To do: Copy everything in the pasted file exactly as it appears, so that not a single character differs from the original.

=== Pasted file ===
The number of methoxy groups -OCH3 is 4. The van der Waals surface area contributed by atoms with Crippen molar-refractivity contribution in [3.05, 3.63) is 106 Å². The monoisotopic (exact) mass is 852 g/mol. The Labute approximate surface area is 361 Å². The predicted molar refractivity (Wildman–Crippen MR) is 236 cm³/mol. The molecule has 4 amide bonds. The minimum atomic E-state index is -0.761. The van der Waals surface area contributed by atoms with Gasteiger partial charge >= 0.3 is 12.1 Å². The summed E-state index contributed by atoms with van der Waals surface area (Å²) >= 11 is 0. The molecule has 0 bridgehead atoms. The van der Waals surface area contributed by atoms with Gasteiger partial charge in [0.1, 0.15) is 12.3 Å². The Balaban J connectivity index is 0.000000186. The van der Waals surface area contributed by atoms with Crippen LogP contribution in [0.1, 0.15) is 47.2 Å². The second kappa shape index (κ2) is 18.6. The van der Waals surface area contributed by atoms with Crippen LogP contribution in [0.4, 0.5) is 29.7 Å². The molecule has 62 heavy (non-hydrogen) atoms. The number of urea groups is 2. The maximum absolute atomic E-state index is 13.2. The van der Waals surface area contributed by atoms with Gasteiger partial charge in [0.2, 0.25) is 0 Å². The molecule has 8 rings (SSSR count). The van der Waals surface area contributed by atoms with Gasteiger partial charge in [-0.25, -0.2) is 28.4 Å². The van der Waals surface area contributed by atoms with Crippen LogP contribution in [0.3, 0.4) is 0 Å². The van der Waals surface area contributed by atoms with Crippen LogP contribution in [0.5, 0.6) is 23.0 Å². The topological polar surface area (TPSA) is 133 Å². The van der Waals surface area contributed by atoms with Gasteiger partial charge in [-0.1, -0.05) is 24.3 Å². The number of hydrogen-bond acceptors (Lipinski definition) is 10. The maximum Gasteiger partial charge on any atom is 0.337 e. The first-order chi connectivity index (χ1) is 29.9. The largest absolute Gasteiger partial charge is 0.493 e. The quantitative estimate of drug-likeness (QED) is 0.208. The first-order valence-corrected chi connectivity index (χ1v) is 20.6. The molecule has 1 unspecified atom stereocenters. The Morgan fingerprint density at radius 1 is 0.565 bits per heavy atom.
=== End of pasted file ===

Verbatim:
The number of methoxy groups -OCH3 is 4. The van der Waals surface area contributed by atoms with Crippen molar-refractivity contribution in [3.05, 3.63) is 106 Å². The monoisotopic (exact) mass is 852 g/mol. The Labute approximate surface area is 361 Å². The predicted molar refractivity (Wildman–Crippen MR) is 236 cm³/mol. The molecule has 4 amide bonds. The minimum atomic E-state index is -0.761. The van der Waals surface area contributed by atoms with Gasteiger partial charge >= 0.3 is 12.1 Å². The summed E-state index contributed by atoms with van der Waals surface area (Å²) >= 11 is 0. The molecule has 0 bridgehead atoms. The van der Waals surface area contributed by atoms with Gasteiger partial charge in [0.1, 0.15) is 12.3 Å². The Balaban J connectivity index is 0.000000186. The van der Waals surface area contributed by atoms with Crippen LogP contribution in [0.1, 0.15) is 47.2 Å². The second kappa shape index (κ2) is 18.6. The van der Waals surface area contributed by atoms with Crippen LogP contribution in [0.4, 0.5) is 29.7 Å². The molecule has 62 heavy (non-hydrogen) atoms. The number of urea groups is 2. The maximum absolute atomic E-state index is 13.2. The van der Waals surface area contributed by atoms with Gasteiger partial charge in [0.2, 0.25) is 0 Å². The molecule has 8 rings (SSSR count). The van der Waals surface area contributed by atoms with Gasteiger partial charge in [-0.25, -0.2) is 28.4 Å². The van der Waals surface area contributed by atoms with Crippen LogP contribution in [0.3, 0.4) is 0 Å². The van der Waals surface area contributed by atoms with Crippen LogP contribution in [0.5, 0.6) is 23.0 Å². The topological polar surface area (TPSA) is 133 Å². The van der Waals surface area contributed by atoms with Gasteiger partial charge in [-0.1, -0.05) is 24.3 Å². The number of hydrogen-bond acceptors (Lipinski definition) is 10. The maximum Gasteiger partial charge on any atom is 0.337 e. The first-order chi connectivity index (χ1) is 29.9. The largest absolute Gasteiger partial charge is 0.493 e. The quantitative estimate of drug-likeness (QED) is 0.208. The first-order valence-corrected chi connectivity index (χ1v) is 20.6. The molecule has 1 unspecified atom stereocenters. The Morgan fingerprint density at radius 1 is 0.565 bits per heavy atom.